And if you support them, can’t you at least acknowledge that it’s a bit sleazy for them to reverse their position in such a hypocritical fashion, acting out of pure political expediency to pretend that the 2 amendments were adopted by 2/3 vote when clearly they weren’t? Do you really endorse such behavior, or can you bring yourself to acknowledge that that was perhaps wrong?

    I don’t get your apriori animus against conservatism.

    • Hi Bob,

      You’ve dropped a number of issues here, so let me respond in one at a time. I absolutely concur with your assessment that the late addition of “god” to the Democratic platform was laughable at best, and tragic at worst. Watching them try to ramrod it through, against the wishes of at least a significant portion of their delegates, was nothing shy of offensive.

      Secondly, in your comments, you said the following: “They only quote Bible passages as a kind of bait and switch con game to get religious folk to go along with their agenda (ex. “social justice” or “environmental stewardship”). They are not doing honest exegesis.” On this point, I am somewhat curious. Do you not see honest exegesis as leading to a need for social justice? And if that is the case, are you aware that you are breaking with 1900 years of Christian tradition by suggesting such a thing?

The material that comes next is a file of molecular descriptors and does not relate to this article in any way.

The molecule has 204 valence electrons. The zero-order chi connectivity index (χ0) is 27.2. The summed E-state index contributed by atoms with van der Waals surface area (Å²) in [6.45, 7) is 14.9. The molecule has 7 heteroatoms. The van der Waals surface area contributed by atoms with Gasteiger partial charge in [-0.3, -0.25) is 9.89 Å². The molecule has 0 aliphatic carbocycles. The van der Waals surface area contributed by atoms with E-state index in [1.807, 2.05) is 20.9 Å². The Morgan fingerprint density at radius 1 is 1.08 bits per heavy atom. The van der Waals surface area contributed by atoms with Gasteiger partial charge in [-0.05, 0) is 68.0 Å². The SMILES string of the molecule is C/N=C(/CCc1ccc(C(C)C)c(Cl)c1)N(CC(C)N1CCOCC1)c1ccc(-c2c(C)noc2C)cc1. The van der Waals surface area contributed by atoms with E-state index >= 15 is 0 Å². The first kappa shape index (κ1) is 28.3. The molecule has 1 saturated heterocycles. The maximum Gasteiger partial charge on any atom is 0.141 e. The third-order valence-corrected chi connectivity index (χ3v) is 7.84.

Finally, I think you misread me when you suggest that I have an “a priori animus against conservatism.” What I have an “animus against” is Evangelicals open identification with a particular political party. For I do not believe that any party speaks for God. Both parties are wrought with critical failures in their core ideologies, failures that reflect poorly upon Christians when we embrace a given party without voicing critical dissent. So honestly, my stance is informed by Paul when he writes in Philippians 3:20-21:

      “But our citizenship is in heaven – and we also await a savior from there, the Lord Jesus Christ, who will transform these humble bodies of ours into the likeness of his glorious body by means of that power by which he is able to subject all things to himself.”

      Likewise, my stance is informed by Peter, when he writes in 1 Peter 2:11:

      “Dear friends, I urge you, as aliens and strangers in the world, to abstain from sinful desires, which war against your soul.”

  6. Bill Radford says: